Summer and winter differences in zooplankton biomass, distribution and size composition in the KwaZulu-Natal Bight, South Africa
Zooplankton biomass and distribution in the KwaZulu-Natal Bight were investigated in relation to environmental parameters during summer (January–February 2010) and winter (July–August 2010). Mean zooplankton biomass was significantly higher in winter (17.1 mg dry weight [DW] m−3) than in summer (9.5 mg DW m−3). In summer, total biomass was evenly distributed within the central bight, low off the Thukela River mouth and peaked near Durban. In winter, highest biomass was found offshore between Richards Bay and Cape St Lucia. Zooplankton biomass in each size class was significantly, negatively related to sea surface temperature and integrated nitrate, but positively related to surface chlorophyll a and dissolved oxygen. Zooplankton biomass was significantly related to bottom depth, with greatest total biomass located inshore (<50 m). Distribution across the shelf varied with zooplankton size. Seasonal differences in copepod size composition suggest that a smaller, younger community occupied the cool, chlorophyll-rich waters offshore from the St Lucia upwelling cell in winter, and a larger, older community occurred within the relatively warm and chlorophyll-poor central bight in summer. Nutrient enrichment from quasi-permanent upwelling off Durban and Richards Bay appears to have a greater influence on zooplankton biomass and distribution in the bight than the strongly seasonal nutrient input from the Thukela River.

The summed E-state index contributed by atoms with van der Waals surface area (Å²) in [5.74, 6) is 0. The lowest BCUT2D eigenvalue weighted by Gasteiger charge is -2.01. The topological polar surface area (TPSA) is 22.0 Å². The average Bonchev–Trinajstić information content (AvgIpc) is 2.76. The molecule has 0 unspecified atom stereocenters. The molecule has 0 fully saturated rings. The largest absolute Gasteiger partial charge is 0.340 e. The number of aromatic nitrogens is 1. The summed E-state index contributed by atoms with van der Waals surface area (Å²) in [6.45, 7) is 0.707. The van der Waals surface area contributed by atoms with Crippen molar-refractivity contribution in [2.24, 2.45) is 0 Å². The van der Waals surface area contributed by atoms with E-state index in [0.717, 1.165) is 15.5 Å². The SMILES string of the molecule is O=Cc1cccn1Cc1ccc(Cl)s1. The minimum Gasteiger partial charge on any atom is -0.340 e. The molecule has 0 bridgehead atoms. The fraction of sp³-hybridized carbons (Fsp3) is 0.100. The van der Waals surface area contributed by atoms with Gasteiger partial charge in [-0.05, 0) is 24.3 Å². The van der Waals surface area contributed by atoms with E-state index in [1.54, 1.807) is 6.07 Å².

Keywords: chlorophyll a, copepods, dissolved oxygen, nutrients, temperature, upwelling